1905 General Lithographing and Printing Map of Seattle, Washington

New Guide Map of Seattle Washington. - Main View

1905 General Lithographing and Printing Map of Seattle, Washington


...while the iron is hot.


New Guide Map of Seattle Washington.
  1905 (dated)     37.5 x 25.5 in (95.25 x 64.77 cm)     1 : 24000


A scarce large format 1905 city map of Seattle produced by General Lithographing and Printing during one of the city's most momentous decades, defined by ambitious public works projects that reshaped the city and capped by the 1909 Alaska-Yukon-Pacific Exposition. The map is suffused with a sense of change and transience underscored by the surrounding real estate advertisements, enjoining the viewer to strike while the iron is hot.
A Closer Look
The growing city of Seattle is displayed with neighborhoods, streets, and city blocks labelled and concentric circles marking out one-mile intervals from Pioneer Square. Streetcar (solid black lines) and rail lines (black lines with hash marks) are indicated throughout.

Bouncing back from the Great Seattle Fire of 1889, when this map was published the city was booming due in part to the Klondike Gold Rush. Some nearby towns, such as West Seattle and Columbia, were at this time independent but were soon to be annexed by Seattle. Other elements of the map reflect a city in transition, with an eye towards the future.

Most of the Seattle Tide Lands seen here, including Harbor Island, were still in the process of being reclaimed and would not be usable until 1909. Other artificial waterways meant to tame the waters surrounding the city and open up land for development were similarly still in the works. An inset map at bottom left displays a proposed new water supply system from the Cedar River; over the following decade, this plan was realized by carving out a watershed owned by the city of Seattle and completely rechanneling the Cedar River to empty into Lake Washington.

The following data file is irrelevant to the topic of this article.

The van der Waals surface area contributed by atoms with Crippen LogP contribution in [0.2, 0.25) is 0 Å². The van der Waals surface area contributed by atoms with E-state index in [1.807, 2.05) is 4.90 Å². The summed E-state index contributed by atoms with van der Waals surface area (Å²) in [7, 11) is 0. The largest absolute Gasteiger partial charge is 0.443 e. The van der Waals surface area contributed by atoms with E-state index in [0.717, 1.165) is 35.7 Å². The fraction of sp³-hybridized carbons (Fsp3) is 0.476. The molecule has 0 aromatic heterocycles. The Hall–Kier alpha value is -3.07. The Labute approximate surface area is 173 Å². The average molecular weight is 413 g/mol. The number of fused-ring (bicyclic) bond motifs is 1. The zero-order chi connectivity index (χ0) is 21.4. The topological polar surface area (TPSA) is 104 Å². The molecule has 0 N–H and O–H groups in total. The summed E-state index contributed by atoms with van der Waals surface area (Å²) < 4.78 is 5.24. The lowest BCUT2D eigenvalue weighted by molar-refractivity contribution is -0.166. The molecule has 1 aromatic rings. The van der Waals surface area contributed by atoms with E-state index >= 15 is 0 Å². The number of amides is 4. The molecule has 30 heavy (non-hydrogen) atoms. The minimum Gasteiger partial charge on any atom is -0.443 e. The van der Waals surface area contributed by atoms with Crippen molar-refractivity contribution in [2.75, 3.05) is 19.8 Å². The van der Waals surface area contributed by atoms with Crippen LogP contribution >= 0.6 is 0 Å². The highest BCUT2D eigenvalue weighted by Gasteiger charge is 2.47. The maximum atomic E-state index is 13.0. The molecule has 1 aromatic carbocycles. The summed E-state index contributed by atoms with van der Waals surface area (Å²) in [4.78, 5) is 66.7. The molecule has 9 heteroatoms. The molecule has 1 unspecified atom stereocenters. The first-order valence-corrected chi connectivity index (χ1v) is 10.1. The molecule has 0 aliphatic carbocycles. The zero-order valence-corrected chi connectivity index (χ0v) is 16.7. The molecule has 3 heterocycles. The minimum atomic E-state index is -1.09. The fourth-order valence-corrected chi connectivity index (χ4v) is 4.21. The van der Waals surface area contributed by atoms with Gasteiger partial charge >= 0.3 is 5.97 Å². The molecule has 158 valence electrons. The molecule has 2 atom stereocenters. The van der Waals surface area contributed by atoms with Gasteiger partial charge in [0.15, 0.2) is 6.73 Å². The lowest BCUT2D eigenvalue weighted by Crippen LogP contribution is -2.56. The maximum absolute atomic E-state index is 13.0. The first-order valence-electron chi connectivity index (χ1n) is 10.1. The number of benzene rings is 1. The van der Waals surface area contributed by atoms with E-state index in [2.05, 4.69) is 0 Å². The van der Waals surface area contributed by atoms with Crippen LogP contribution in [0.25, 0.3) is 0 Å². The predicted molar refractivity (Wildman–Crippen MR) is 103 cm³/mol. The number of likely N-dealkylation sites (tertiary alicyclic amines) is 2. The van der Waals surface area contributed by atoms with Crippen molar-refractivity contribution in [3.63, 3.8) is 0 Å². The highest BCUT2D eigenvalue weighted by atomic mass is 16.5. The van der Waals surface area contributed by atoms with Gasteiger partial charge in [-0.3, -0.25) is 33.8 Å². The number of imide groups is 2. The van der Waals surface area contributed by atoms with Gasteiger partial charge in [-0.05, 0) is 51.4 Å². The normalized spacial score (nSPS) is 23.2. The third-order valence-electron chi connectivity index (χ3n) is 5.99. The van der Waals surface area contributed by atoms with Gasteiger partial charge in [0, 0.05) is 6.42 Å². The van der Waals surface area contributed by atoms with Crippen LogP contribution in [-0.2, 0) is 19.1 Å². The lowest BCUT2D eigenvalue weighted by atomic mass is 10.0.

The University of Washington, such as it was, is seen at its present campus, which it relocated to in 1895. The mostly empty university grounds were utilized for the Alaska-Yukon-Pacific Exposition in 1909, after which the number of university buildings on campus increased considerably. Elsewhere, evidence of the city's growth can be seen in neighborhoods with ephemeral names and unnamed parks which never materialized.
Ambitious Public Works
The 'Government Canal' seen here is the Fremont and Montlake Cuts, which today, along with the later Chittenden (or Ballard) Locks (at the Salmon Bay Waterway), link Lake Washington and Lake Union with the Pacific Ocean via a ship canal, a project long discussed and debated but uncompleted at the time of publication. The ultimate realization of the waterways in the following years was due in large part to the guiding hand of City Engineer Reginald H. Thomson, who also championed other public works projects that completely reshaped the city, including straightening and deepening the Duwamish River, a modern sewage and electrical system, and leveling (regrading) of some of the city's larger hills and using the excavated dirt as landfill for seawalls, islands, and expanded waterfront districts.
Publication History and Census
This map was produced by the General Lithographing and Printing Co. in 1905 for M. B. Jackson and Sons Real Estate. Only one other example is known to exist, held by the University of Washington.


General Lithographing and Printing Co. (fl. c. 1905 - 1911) was a short-lived printer based in Seattle in the early 20th century. Among its few surviving works are a 1905 map of Seattle and an interesting work advocating for Japanese immigration to the U.S. (which peaked in the first decade of the 20th century) published by the Japanese Association of the Pacific Northwest. More by this mapmaker...


Good. Two-color lithograph. Onion-skin paper. Some toning and wear on old fold lines. Recornered upper right. Laid down on archival tissue.


OCLC 21589178.